_{I}(n)) and signum (d_{Q}(n)) provides a sign of original complex IQ signal components.10. The apparatus according to
means for obtaining a difference between the processed complex IQ signal and the original complex IQ signal to be input into an equalizing function;
means for approximating a gradient of the difference based on the obtained difference and an approximation of the transmission characteristic;
means for updating control values of the equalizing function based on the approximated gradient; and
means for equalizing the original complex IQ signal in accordance with the equalizing function.
11. The apparatus according to
means for filtering an obtained difference between the processed complex IQ signal and the original complex IQ signal,
wherein the means for approximating approximates a gradient of the difference based on a obtained filtered difference and the approximation of the transmission characteristic.
12. The apparatus according to
means for performing a frequency selective IQ phase error estimation on based on the processed complex IQ signal; and
means for correcting the original complex IQ signal with frequency selective correction factors based on the error estimation.
13. The apparatus according to
means for filtering the frequency selective IQ phase error estimation; wherein the means for correcting corrects the original complex IQ signal with frequency selective correction factors based on the filtered error estimation.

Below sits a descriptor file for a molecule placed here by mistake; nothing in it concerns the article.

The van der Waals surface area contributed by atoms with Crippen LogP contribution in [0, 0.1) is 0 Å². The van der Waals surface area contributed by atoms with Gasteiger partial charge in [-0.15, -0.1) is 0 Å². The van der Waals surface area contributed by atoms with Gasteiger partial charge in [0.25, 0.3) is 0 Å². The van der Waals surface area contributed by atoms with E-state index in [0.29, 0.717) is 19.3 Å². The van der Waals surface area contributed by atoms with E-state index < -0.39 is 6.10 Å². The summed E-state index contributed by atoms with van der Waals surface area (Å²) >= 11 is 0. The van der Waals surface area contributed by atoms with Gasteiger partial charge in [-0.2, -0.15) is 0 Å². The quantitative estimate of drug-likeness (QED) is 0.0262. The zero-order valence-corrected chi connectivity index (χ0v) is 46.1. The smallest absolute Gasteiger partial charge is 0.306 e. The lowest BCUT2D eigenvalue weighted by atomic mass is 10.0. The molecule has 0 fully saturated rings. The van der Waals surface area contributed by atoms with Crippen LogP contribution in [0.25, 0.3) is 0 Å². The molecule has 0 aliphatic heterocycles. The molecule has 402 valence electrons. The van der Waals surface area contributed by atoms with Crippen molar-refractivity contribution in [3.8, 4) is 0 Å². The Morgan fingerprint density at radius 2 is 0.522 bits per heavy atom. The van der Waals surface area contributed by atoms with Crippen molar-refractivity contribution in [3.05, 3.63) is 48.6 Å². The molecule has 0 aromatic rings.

14. The apparatus according to
means for obtaining a difference between the processed complex IQ signal and the original complex IQ signal to be input into an equalizing function;
means for approximating a gradient of the difference based on the obtained difference and an approximation of the transmission characteristic;
means for updating control values of the equalizing function based on the approximated gradient;
means for equalizing the original complex IQ signal in accordance with the equalizing function;
means for performing a frequency selective IQ phase error estimation based on the processed complex IQ signal; and
means for correcting the equalized complex IQ signal with frequency selective correction factors based on the error estimation.
15. An orthogonal frequency-division multiplexing system comprising a direct conversion analog front end architecture, the system comprising the apparatus according to
16. The apparatus according to
means for filtering the adjusted complex IQ signal.
17. The apparatus according to
means for converting an envelope of the analog real signal into a digital real signal envelope that is input into the means for comparing.